Two South Australian Aboriginal health services say they have had to temporarily close their clinics due to a nationwide data outage impacting some Telstra customers, which has also left three councils unable to perform critical services for almost two weeks.

Businesses using a Telstra CSX cloud service product have been without access to data and various phone, email and electronic systems since the beginning of this month.

It follows a hardware issue at one of the telco’s Victorian-based data centres, which is due to close at the end of the month.

Yadu Health Aboriginal Corporation in Ceduna, on the west coast of South Australia, is one of the organisations impacted.

Its CEO, Simon Prideaux, said the corporation had been without access to patient medical records, allergy information, specialist letters or appointment bookings since June 1, prompting it to temporarily close its clinic this week.

“It’s extremely limiting the medical care that we’re able to provide safely … [and] it’s very concerning considering most of our cohort are Aboriginal people with chronic illnesses,” Mr Prideaux said.

“We’ve had a loss of specialists coming over with their flights, their salaries and their accommodation that we’ve already pre-paid.

“We’ve had to cancel diabetes educators because we’re unable to access their bookings and phone numbers for clients, so the list is quite extensive.”

The Nunyara Aboriginal Health Service at Whyalla is one of the medical clinics that has been forced to shut.(Supplied: Nunyara Aboriginal Health Service)

The Nunyara Aboriginal Health Service in Whyalla has also had to cancel its services, including visiting specialists.

“It’s very frustrating not only for the backlog of work that people are going to have to do, but for all of the patients who are really quite vulnerable, walking around not being able to access healthcare,” Nunyara CEO Cindy Zbierski said.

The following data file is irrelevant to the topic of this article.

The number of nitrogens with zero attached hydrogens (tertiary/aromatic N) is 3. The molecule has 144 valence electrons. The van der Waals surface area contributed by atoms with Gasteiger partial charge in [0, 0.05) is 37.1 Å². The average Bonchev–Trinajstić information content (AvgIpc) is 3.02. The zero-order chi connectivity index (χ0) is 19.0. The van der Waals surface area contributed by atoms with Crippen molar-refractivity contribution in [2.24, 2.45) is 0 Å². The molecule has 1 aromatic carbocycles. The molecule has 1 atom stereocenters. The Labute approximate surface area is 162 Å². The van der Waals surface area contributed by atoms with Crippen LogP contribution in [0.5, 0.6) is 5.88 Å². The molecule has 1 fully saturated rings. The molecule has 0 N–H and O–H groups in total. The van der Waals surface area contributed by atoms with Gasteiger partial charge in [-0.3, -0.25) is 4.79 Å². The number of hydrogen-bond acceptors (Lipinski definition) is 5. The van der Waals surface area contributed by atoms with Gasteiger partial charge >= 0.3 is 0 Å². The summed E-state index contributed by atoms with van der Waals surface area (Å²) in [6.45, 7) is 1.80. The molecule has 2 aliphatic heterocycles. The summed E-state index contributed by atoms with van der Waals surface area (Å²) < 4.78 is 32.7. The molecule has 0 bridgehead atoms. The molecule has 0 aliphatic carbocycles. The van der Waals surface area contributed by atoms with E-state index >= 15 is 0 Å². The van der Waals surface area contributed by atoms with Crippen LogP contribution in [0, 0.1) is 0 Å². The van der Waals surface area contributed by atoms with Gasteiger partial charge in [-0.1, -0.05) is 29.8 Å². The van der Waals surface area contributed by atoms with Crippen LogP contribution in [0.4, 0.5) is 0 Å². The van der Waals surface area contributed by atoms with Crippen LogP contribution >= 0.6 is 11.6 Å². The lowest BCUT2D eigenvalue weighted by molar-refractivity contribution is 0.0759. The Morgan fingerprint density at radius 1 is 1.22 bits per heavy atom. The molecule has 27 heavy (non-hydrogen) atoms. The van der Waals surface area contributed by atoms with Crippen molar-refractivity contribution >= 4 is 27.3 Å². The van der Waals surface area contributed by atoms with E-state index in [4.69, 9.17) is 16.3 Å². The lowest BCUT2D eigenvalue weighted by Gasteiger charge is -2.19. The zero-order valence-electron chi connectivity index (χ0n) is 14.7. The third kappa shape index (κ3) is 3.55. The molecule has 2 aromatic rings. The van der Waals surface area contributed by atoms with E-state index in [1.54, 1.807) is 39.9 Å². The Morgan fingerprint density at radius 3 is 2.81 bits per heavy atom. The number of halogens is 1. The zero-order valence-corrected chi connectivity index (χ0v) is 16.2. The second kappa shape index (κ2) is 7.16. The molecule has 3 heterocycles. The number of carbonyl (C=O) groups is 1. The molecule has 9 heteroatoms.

“It’s a lot safer to not provide a service and so we’ve been providing transport to other services and the hospital.”

Cindy Zbierski says it has been “bedlam” at the clinic during the outage.(Supplied: Cindy Zbierski)

Ms Zbierski said although the outage happened on Saturday, May 31, the clinic’s workers only found out when they turned up to work on Monday, June 3.

“At the beginning we didn’t know anything, I was pushing them [Telstra] for information about what was going on.

“We were left for a week without access to an appointment list so people had appointments and were still turning up … so it was bedlam last week.”

Ms Zbierski said the service had since been able to access the list “through a third party” and had “been able to make alternative arrangements for people”.

It is hoped the Nunyara clinic can reopen on Monday, June 24, while the Yadu clinic is optimistic it can open its doors next Monday, with staggered services.

“Unfortunately Telstra are very blasé at this stage, which is extremely annoying … [because] as a health organisation we would’ve thought we were a priority,” Mr Prideaux said.

Regional councils unable to perform critical functions

Berri Barmera Council chief executive Tim Pfeiffer said the three regional councils covering the Riverland — which also include Renmark Paringa and Loxton Waikerie — had been unable to access important data systems needed to perform critical functions for the past fortnight.

“We have certain legislative functions, we have essential services functions that we have to provide to our community,” Mr Pfeiffer said.

“We have legislated time frames that we have to do these things within, which we haven’t been able to meet.”